Report Finds an Increase in ADHD Medication Overdoses and Misuse in Children
ADHD medication mishaps — both intentional and unintentional — have increased dramatically in recent years for children under the age of 19, a new report finds.
May 24, 2018
Between 2000 and 2014, more than 150,000 calls were placed to poison control centers to report dangerous exposure by children under the age of 19 to the medications used to treat ADHD, according to a report published this week in Pediatrics1. That translates to more than 200 calls a week — or 29 calls a day.
Most of the calls — 82 percent — were reporting unintentional drug exposure, the report found: a child without ADHD (usually younger than six) getting into an unsecured medication bottle, for instance, or a child accidentally taking a follow-up dose too soon. The rest of the calls were reporting children, generally older ones, purposely taking more medication than had been prescribed to them. Some of these calls were related to attempted suicides, the report found; others were due to drug abuse.
Most of the calls were about boys, and the vast majority (90 percent) were related to stimulant medications like Ritalin, Adderall, or Concerta. The calls rose most dramatically between 2000 and 2011, then dipped slightly from 2011 to 2014. Though just 6.2 percent of the calls resulted in the child being admitted to the hospital, there were three deaths linked to improper stimulant medication use.
The increased rate of overdoses is likely tied to the increased prescription rate for ADHD medications, the authors said. “The increasing number and rate of reported ADHD medication exposures during the study period is consistent with the increasing trends in ADHD diagnosis and medication prescribing,” said lead investigator Gary Smith, M.D., of Nationwide Children’s Hospital of Columbus, Ohio.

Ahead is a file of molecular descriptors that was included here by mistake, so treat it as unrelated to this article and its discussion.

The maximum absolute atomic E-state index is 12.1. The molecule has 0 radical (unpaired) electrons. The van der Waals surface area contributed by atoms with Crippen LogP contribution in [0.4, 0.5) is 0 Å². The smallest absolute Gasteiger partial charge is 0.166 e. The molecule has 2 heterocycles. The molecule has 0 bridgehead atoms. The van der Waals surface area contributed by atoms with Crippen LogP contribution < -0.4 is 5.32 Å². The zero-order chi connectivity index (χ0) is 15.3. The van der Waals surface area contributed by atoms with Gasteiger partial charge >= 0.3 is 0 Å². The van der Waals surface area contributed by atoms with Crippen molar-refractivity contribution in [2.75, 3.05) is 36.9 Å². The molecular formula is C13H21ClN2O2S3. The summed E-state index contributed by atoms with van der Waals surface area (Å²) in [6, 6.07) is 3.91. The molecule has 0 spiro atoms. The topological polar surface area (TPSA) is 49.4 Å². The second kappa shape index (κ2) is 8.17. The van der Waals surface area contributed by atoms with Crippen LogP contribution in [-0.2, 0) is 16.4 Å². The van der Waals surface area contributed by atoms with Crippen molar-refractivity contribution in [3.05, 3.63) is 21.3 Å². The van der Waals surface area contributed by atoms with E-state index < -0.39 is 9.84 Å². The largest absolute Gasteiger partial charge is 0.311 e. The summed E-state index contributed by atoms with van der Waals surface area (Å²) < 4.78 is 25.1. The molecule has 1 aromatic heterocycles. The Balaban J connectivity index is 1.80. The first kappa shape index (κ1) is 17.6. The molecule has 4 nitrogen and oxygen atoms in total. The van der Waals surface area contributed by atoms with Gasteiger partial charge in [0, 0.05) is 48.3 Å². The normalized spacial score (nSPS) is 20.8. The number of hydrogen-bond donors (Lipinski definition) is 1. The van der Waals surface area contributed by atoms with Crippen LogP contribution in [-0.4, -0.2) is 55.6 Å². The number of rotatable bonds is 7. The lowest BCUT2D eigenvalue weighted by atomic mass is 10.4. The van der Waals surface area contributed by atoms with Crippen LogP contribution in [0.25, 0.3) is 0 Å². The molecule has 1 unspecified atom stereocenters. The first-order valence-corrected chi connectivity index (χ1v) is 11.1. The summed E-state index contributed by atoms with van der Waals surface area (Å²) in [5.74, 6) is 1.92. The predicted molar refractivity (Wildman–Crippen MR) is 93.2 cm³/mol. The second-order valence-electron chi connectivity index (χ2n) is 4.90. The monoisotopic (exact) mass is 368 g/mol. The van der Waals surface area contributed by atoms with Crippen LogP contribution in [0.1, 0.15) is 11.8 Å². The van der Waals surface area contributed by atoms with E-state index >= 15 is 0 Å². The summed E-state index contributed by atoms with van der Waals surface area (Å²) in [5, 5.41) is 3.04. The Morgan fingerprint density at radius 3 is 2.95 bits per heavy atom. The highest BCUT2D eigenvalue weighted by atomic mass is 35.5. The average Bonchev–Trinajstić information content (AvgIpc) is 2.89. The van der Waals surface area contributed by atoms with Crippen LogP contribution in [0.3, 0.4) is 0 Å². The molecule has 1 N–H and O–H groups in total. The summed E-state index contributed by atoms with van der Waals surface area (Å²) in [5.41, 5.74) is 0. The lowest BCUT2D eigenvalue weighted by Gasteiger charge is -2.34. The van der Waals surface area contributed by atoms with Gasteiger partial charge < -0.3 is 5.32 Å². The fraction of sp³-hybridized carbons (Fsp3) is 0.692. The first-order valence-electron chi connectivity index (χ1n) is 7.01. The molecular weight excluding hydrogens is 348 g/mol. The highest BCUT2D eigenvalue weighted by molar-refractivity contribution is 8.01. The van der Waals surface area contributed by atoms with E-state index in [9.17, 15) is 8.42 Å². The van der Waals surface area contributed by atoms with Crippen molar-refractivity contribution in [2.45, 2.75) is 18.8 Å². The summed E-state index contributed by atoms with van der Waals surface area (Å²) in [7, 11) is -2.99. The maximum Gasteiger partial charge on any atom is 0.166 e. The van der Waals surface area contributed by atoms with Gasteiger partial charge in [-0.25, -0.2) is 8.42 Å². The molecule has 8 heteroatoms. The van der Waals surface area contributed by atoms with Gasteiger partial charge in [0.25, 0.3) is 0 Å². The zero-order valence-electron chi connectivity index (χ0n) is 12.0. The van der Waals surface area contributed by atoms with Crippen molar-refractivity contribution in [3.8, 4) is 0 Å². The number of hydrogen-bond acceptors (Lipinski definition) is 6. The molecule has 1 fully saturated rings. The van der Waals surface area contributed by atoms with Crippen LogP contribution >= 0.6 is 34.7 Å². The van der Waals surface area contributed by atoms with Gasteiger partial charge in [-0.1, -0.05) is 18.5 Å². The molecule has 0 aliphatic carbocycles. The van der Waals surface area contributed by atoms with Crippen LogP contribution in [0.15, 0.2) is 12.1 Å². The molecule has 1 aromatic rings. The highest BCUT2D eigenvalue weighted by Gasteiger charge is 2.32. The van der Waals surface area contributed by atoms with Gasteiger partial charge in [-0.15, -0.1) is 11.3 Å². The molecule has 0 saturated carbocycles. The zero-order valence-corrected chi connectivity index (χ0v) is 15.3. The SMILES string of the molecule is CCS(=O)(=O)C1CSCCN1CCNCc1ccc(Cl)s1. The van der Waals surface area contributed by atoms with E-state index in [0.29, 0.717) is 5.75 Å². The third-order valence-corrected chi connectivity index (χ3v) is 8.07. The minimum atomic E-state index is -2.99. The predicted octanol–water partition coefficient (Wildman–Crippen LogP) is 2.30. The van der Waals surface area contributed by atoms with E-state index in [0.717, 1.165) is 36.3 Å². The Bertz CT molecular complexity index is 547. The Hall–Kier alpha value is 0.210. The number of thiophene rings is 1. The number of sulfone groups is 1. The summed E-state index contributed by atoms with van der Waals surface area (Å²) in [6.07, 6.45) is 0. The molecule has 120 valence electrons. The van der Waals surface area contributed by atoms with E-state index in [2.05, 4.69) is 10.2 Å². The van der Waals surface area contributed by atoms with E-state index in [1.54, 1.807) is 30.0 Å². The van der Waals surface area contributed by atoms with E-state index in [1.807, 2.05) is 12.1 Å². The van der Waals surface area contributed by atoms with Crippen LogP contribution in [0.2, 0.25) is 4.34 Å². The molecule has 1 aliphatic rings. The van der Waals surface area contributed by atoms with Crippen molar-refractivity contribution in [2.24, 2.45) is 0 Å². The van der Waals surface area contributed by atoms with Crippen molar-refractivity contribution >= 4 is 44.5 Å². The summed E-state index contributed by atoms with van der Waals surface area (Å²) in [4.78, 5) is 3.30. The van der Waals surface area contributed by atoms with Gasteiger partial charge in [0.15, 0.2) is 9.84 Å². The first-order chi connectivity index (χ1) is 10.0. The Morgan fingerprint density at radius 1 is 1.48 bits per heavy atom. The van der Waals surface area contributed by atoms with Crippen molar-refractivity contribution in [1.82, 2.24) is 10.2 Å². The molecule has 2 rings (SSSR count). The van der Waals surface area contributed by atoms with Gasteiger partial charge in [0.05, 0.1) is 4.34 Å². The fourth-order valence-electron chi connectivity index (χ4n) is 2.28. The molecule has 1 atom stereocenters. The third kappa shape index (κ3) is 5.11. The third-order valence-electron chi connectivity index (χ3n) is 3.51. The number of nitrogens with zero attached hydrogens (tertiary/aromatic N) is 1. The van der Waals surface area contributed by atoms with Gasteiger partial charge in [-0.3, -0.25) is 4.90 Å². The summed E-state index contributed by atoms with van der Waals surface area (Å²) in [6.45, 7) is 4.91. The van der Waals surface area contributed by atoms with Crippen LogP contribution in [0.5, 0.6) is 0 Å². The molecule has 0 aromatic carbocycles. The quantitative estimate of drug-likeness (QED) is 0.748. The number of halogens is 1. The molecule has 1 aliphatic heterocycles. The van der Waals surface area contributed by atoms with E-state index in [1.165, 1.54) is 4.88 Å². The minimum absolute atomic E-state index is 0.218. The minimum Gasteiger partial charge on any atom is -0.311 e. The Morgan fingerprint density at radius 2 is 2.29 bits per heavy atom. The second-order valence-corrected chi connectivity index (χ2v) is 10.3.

“Exposures associated with suspected suicide or medication abuse and misuse among adolescents is a particular concern, especially because these result more commonly in serious medical outcomes,” he added.
While the data is alarming — and emphasizes the need for parents to properly secure medication and educate their children on the dangers of misuse — it should be balanced with the concrete benefit these medications have for many with ADHD, said Jennifer Ashton, M.D., who serves as the Chief Medical Correspondent for Good Morning America.
“This is a class of medications that is first-line FDA-approved to treating kids and teens with ADHD,” she said on a recent episode of the program. “They are stimulants, so they increase activation in the brain. But like any medication, they have…side effects and they are associated with an increased risk of dependence and/or abuse.”